Oats are sown in the spring, as soon as the soil can be worked. An early start is crucial to good yields as oats will go dormant during the summer heat. Oats are cold-tolerant and will be unaffected by late frosts or snow. Typically about 100 kg/hectare (about 2 bushels per acre) are sown, either broadcast or drilled in 150 mm (6 inch) rows. Lower rates are used when underseeding with a legume. Somewhat higher rates can be used on the best soils with some varieties. Excessive sowing rates will lead to problems with lodging and may reduce yields with some varieties. Buy the variety that's best suited to your soil.
Some farmers are experimenting planting oats and winter rye together as a forage or plow down cover crop.
Winter oats may be grown as an off-season groundcover and plowed under in the spring as a green fertilizer.
Oats remove substantial amounts of nitrogen from the soil. If the straw is removed from the soil rather than being ploughed back, there will also be removal of large quantities of potash which can be replaced with the use of Jersey Greensand or some Meta-K. Rotate with legumes to restore nitrogen levels in the soil.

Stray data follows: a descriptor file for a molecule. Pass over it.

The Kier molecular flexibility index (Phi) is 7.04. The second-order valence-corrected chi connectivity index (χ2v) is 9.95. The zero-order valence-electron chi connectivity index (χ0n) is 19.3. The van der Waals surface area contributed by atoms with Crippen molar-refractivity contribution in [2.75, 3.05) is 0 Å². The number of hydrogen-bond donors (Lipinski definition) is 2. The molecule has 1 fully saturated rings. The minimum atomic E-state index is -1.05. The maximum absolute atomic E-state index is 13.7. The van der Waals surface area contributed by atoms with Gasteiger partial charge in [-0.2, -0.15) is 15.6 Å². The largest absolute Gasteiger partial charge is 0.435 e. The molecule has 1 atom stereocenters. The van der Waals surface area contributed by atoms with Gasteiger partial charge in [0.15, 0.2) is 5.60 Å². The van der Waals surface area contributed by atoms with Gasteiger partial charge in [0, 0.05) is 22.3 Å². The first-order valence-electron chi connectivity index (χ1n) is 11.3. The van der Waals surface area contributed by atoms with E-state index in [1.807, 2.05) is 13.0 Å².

Usually 50-100 kg/hectare (50-100 pounds per acre) of nitrogen is needed. A sufficient amount of nitrogen is particularly important for plant height and hence straw quality and yield. When the prior-year crop was a legume, or where ample manure is applied, nitrogen rates can be reduced somewhat. Rotating a bean or pea crop or planting companions are a good idea if you don't need a pure stain of oats for cutting.
The vigorous growth habit of oats will tend to choke out most weeds. A few tall broadleaf weeds, such as ragweed, goosegrass and buttonweed (velvetleaf), can be a problem occasionally especially as they complicate harvest. Good cultivation practices, timing the planting and careful attention to soil fertility and pH can minimize this problem.